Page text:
[llvm-dev] [RFC] LLVM Busybox Proposal

Fangrui Song via llvm-dev llvm-dev at lists.llvm.org
Mon Jun 21 13:42:23 PDT 2021

On 2021-06-21, Fangrui Song wrote:
>On 2021-06-21, Leonard Chan via llvm-dev wrote:
>>Hello all,
>>When building LLVM tools, including Clang and lld, it's currently possible
>>to use either static or shared linking for LLVM libraries. The latter can
>>significantly reduce the size of the toolchain since we aren't duplicating
>>the same code in every binary, but the dynamic relocations can affect
>>performance. The former doesn't affect performance but significantly
>>increases the size of our toolchain.
>The dynamic relocation claim is not true.
>A thin executable using just -Bsymbolic libLLVM-13git.so is almost
>identical to a mostly statically linked PIE.
>I added -Bsymbolic-functions to libLLVM.so and libclang-cpp.so which
>has claimed most of the -Bsymbolic benefits.
>The shared object approach *can be* inferior to static linking plus
>-Wl,--gc-sections because with libLLVM.so and libclang-cpp.so we are
>making many many API dynamic and that inhibits the --gc-sections
>benefits. However, if clang and lld are shipped together with
>llvm-objdump/llvm-readobj/llvm-objcopy/.... , I expect the non-GCable
>code due to shared objects will be significantly smaller.
>I am conservative on adding yet another mechanism.
>>We would like to implement a support for a third approach which we call,
>>for a lack of better term, "busybox" feature, where everything is compiled
>>into a single binary which then dispatches into an appropriate tool
>>depending on the first command. This approach can significantly reduce the
>>size by deduplicating all of the shared code without affecting the
>>In terms of implementation, the build would produce a single binary called
>>`llvm` and the first command would identify the tool. For example, instead
>>of invoking `llvm-nm` you'd invoke `llvm nm`. Ideally we would also support
>>creation of `llvm-nm` symlink which redirects to `llvm` for backwards
>>This functionality would ideally be implemented as an option in the CMake
>>build that toolchain vendors can opt into.
>>The implementation would have to replace `main` function of each tool with
>>an entrypoint regular function which is registered into a tool registry.
>>This could be wrapped in a macro for convenience. When the "busybox"
>>feature is disabled, the macro would expand to a `main` function as before
>>and redirect to the entrypoint function. When the "busybox" feature is
>>enabled, it would register the entrypoint function into the registry, which
>>would be responsible for the dispatching based on the tool name. Ideally,
>>toolchain maintainers would also be able to control which tools they could
>>add to the "busybox" binary via CMake build options, so toolchains will
>>only include the tools they use.
>>One implementation detail we think will be an issue is merging arguments in
>>individual tools that use `cl::opt`. `cl::opt` works by maintaining a
>>global state of flags, but we aren’t confident of what the resulting
>>behavior will be when merging them together in the dispatching `main`. What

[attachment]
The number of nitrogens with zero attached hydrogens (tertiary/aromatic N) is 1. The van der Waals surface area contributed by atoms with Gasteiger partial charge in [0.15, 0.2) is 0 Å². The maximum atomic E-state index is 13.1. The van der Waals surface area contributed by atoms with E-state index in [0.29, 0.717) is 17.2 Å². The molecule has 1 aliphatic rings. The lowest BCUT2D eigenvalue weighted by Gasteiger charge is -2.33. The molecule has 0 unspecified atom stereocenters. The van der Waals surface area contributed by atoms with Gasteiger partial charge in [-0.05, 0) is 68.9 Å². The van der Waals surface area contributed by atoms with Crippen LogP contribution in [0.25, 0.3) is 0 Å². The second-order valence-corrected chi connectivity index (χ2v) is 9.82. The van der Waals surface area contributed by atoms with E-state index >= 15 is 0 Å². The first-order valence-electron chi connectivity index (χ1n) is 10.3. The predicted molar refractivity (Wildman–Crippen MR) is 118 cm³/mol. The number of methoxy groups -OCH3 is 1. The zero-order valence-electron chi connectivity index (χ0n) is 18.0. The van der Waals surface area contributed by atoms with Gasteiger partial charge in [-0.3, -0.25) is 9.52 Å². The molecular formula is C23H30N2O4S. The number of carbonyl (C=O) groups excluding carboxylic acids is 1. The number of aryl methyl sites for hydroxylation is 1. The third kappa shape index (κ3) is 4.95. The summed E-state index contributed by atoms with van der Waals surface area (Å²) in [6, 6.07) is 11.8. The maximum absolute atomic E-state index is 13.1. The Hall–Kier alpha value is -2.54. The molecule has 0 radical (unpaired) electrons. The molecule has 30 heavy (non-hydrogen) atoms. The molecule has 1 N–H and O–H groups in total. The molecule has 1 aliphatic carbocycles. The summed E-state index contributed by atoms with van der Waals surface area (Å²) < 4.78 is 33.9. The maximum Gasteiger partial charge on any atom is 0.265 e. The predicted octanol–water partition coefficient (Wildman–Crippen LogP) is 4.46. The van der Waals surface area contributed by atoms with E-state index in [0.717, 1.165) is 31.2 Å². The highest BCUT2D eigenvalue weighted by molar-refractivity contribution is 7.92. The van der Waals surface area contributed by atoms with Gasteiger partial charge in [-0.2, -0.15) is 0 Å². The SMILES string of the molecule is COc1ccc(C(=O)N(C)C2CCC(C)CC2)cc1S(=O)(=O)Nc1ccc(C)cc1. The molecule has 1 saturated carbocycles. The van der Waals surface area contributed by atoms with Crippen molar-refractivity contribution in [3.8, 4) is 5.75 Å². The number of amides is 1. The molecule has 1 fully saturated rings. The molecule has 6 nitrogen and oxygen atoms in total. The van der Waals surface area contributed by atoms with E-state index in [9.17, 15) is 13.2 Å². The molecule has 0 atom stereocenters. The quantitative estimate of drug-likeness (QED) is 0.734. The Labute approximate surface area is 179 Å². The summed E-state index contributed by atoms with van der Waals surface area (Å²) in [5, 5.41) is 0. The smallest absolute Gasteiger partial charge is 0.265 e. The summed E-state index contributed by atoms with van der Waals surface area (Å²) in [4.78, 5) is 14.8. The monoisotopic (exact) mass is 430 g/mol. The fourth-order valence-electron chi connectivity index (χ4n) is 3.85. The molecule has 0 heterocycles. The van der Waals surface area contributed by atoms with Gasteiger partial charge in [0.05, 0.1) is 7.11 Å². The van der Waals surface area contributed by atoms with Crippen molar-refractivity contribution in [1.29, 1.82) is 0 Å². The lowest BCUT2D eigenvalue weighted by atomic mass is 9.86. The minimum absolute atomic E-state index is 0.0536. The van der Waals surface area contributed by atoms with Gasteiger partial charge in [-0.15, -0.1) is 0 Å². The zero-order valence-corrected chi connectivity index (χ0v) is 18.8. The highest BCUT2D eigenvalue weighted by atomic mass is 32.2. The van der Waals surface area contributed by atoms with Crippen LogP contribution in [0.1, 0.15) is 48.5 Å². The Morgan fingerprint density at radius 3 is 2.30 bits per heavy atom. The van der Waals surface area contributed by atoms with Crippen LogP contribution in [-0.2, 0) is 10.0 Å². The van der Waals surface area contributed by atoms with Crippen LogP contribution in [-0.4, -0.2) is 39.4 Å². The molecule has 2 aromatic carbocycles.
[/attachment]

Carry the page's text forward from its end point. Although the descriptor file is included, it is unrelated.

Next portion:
>>we would like to avoid is having flags used by one specific tool available
>>on other tools. To address this issue, we would like to migrate all tools
>>to use `OptTable` which doesn't have this issue and has been the general
>>direction most tools have been already moving into.
>>A second issue would be resolving symlinks. For example, llvm-objcopy will
>>check argv[0] and behave as llvm-strip (ie. use the right flags +
>>configuration) if it is called via a symlink that “looks like” a strip
>>tool, but for all other cases it will run under the default objcopy mode.
>>The “looks like” function is usually an `Is` function copied in multiple
>>tools that is essentially a substring check: so symlinks like `llvm-strip`,
>>strip.exe, and `gnu-llvm-strip-10` all result in using the strip “mode”
>>while all other names use the objcopy mode. To replicate the same behavior,
>>we will need to take great care in making sure symlinks to the busybox tool
>>dispatch correctly to the appropriate llvm tool, which might mean exposing
>>and merging these `Is` functions.
>>Some open questions:
>>- People's initial thoughts/opinions?
>>- Are there existing tools in LLVM that already do this?
>>- Other implementation details/global states that we would also need to
>>account for?
>crunchgen. As you said, argv[0] checking code needs to be taken care of.
>We should make these executables' main file not have colliding symbols.
>I have cleaned up a lot of files.
>>- Leonard

A few points.

In an ideal ELF world only external function calls need PLT entries.
Currently shared objects have PLT entries for in-dso function calls
because default visibility non-local symbols are preemptible by default
and the linker will produce PLT entries. -Bsymbolic-functions suppresses
PLT entries for in-dso symbols.


I have an approach for users whose libLLVM.so libclang-cpp are closed
sets and want to get GC benefits. I'll use libLLVM.so as an example.

* Identify the list of executables which link against libLLVM.so: exe0, exe1, exe2.
* For each exe, do a relocatable link of its own code (usually llvm/tools/llvm-foobar/*.o). Get the undefined symbol list.
* Take the union of the undefined symbol lists of all exe. Create a version script file with these symbols `global:` and `local: *`.
* Re-link libLLVM.so with --version-script.

The resulting libLLVM.so only provides dynamic symbols needed by these executables.

This is still tricky and I am not sure how much it can decrease the size.

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